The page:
This month, the White House extended invitations to more than 30 of the president's top fundraisers to an elaborate state dinner, where they mingled with celebrities and dined with foreign leaders on the South Lawn of the White House.
Other purposes for visits included one-on-one meetings with top West Wing staffers, such as former chief of staff Pete Rouse and senior adviser Valerie Jarrett. Those donors include so-called "bundlers" -- supporters who have raised hundreds of thousands of dollars apiece for Obama's re-election.
Across the Atlantic on Monday, British Prime Minister David Cameron released records of private meetings with his own donors who dined with him at 10 Downing St. Cameron's government initially refused to share details of the meetings. It changed course following the resignation Sunday of a fundraising aide caught boasting that he could organize access to Cameron in return for large donations. Cameron said the dinners were not intended to solicit funds for his party and were private meals with people he regarded as friends.
Obama's campaign has said it would begin encouraging supporters to donate to a "super" political action committee supporting him, Priorities USA Action, to counterbalance the cash flowing to GOP groups. The decision drew rebukes from campaign-finance watchdogs and Republicans who said Obama flip-flopped on his prior stance assailing super PAC money. The group supporting Obama has raised $6.3 million so far.
Visitor-log details of some of Obama's donors have surfaced in news reports since he took office. But the financial weight of super PACs and their influence on this year's election have prompted renewed scrutiny of the big-money financiers behind presidential candidates -- and what those supporters might want in return.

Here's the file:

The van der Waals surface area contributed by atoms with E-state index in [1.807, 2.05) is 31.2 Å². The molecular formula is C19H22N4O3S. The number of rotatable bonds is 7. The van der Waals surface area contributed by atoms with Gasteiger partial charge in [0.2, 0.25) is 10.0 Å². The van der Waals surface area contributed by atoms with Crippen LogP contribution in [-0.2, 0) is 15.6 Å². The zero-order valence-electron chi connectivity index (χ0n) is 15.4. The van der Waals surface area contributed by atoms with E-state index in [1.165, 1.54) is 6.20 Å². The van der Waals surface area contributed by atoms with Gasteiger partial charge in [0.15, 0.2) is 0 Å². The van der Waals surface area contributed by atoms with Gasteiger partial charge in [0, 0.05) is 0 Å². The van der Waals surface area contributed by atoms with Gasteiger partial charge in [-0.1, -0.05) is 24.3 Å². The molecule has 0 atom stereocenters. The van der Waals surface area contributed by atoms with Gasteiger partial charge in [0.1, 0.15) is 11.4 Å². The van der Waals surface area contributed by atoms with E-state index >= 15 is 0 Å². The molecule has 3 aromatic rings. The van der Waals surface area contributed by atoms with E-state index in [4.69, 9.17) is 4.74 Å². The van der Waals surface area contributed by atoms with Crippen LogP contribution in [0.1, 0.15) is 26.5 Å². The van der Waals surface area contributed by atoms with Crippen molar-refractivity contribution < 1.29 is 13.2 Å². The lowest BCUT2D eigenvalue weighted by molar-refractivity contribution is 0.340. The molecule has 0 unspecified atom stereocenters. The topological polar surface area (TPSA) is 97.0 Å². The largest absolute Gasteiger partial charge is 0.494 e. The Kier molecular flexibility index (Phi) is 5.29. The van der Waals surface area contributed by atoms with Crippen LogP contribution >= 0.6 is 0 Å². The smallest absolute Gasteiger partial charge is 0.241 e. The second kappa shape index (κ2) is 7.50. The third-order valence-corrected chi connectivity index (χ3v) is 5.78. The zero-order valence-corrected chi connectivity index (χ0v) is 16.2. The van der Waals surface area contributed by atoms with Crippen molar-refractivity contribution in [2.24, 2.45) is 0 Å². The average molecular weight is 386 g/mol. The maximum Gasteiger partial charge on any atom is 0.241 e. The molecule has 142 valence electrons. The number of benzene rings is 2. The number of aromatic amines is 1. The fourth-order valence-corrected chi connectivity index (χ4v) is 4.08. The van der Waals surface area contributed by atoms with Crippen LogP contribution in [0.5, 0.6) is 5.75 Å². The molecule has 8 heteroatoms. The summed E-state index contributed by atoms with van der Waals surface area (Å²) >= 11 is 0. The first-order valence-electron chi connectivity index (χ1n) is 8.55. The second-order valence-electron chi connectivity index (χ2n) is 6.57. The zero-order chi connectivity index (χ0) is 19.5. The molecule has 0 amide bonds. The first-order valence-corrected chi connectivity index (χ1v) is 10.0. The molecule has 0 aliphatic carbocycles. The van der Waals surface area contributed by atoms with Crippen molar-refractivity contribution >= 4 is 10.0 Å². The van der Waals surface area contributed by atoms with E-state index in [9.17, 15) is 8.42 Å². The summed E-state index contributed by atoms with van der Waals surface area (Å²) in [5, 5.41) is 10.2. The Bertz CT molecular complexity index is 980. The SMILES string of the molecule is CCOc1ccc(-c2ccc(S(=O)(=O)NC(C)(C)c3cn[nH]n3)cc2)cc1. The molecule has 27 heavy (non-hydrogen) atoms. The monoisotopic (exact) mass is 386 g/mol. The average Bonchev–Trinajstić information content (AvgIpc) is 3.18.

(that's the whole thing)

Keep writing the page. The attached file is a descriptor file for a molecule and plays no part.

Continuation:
Many of the White House visits by donors came before the president embraced the big-money, fundraising groups he once assailed as a "threat to democracy" on grounds they corrode elections by permitting unlimited and effectively anonymous donations from billionaires and corporations. Obama was once so vocal about super PACs that, during his 2010 State of the Union speech, he accused the Supreme Court in its 2010 decision in the Citizens United case of reversing a century of law that would "open the floodgates for special interests." But the success of Republicans raising money changed the stakes.
Top donors to the super PAC supporting Obama, like Chicago investment manager John W. Rogers Jr. and Hollywood director Steven Spielberg, gave more than $150,000 combined to Priorities USA Action, according to finance reports, while also making repeated trips to the White House.
Rogers is a longtime Obama friend who contributed $50,000 in January -- nearly all the money the super PAC collected the entire month. Rogers was selected by the administration in October 2010 to head a financial advisory council, and visited the White House more than two dozen times since Obama took office, including one-on-one meetings with former chief of staff William Daley and Jarrett, Obama's senior adviser.
Two weeks before Rogers' contribution in January, Obama's campaign paid his firm, Ariel Investments, $600 for "event site rental," according to finance reports. An Obama campaign spokeswoman said the event was for a campaign retreat; a spokeswoman for Rogers did not respond to repeated phone calls and emails from the AP seeking comment.